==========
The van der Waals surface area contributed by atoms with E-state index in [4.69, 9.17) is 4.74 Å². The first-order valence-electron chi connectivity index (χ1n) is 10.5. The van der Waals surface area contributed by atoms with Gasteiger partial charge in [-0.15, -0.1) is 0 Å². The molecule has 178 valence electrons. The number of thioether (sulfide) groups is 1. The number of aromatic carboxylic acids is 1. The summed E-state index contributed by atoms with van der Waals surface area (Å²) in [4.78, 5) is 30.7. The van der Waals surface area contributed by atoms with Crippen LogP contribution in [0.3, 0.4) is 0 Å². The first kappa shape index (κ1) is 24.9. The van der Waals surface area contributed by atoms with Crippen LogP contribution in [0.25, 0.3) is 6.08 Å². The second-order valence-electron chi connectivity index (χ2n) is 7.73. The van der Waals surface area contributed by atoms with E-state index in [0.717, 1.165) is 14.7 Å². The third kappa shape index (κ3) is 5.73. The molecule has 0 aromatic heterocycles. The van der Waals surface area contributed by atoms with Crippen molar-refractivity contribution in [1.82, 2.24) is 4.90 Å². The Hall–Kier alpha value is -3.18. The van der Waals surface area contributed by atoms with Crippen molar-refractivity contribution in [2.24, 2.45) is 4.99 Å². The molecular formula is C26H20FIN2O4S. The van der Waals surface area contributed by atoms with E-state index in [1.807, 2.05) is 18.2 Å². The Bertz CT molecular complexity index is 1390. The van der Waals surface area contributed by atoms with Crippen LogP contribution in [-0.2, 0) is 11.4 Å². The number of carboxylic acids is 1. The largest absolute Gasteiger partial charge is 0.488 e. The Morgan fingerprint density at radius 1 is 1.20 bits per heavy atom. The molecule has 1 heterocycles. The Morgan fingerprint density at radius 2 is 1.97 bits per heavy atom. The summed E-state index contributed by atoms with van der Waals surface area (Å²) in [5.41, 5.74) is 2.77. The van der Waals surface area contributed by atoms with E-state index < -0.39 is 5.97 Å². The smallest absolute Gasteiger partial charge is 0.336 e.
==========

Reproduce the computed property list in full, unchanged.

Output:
The van der Waals surface area contributed by atoms with E-state index in [4.69, 9.17) is 4.74 Å². The first-order valence-electron chi connectivity index (χ1n) is 10.5. The van der Waals surface area contributed by atoms with Gasteiger partial charge in [-0.15, -0.1) is 0 Å². The molecule has 178 valence electrons. The number of thioether (sulfide) groups is 1. The number of aromatic carboxylic acids is 1. The summed E-state index contributed by atoms with van der Waals surface area (Å²) in [4.78, 5) is 30.7. The van der Waals surface area contributed by atoms with Crippen LogP contribution in [0.3, 0.4) is 0 Å². The first kappa shape index (κ1) is 24.9. The van der Waals surface area contributed by atoms with Crippen LogP contribution in [0.25, 0.3) is 6.08 Å². The second-order valence-electron chi connectivity index (χ2n) is 7.73. The van der Waals surface area contributed by atoms with E-state index in [0.717, 1.165) is 14.7 Å². The third kappa shape index (κ3) is 5.73. The molecule has 0 aromatic heterocycles. The van der Waals surface area contributed by atoms with Crippen molar-refractivity contribution in [1.82, 2.24) is 4.90 Å². The Hall–Kier alpha value is -3.18. The van der Waals surface area contributed by atoms with Crippen molar-refractivity contribution in [2.24, 2.45) is 4.99 Å². The molecular formula is C26H20FIN2O4S. The van der Waals surface area contributed by atoms with E-state index in [1.807, 2.05) is 18.2 Å². The Bertz CT molecular complexity index is 1390. The van der Waals surface area contributed by atoms with Crippen LogP contribution in [-0.2, 0) is 11.4 Å². The number of carboxylic acids is 1. The largest absolute Gasteiger partial charge is 0.488 e. The Morgan fingerprint density at radius 1 is 1.20 bits per heavy atom. The molecule has 1 heterocycles. The Morgan fingerprint density at radius 2 is 1.97 bits per heavy atom. The summed E-state index contributed by atoms with van der Waals surface area (Å²) in [5.41, 5.74) is 2.77. The van der Waals surface area contributed by atoms with E-state index < -0.39 is 5.97 Å². The smallest absolute Gasteiger partial charge is 0.336 e.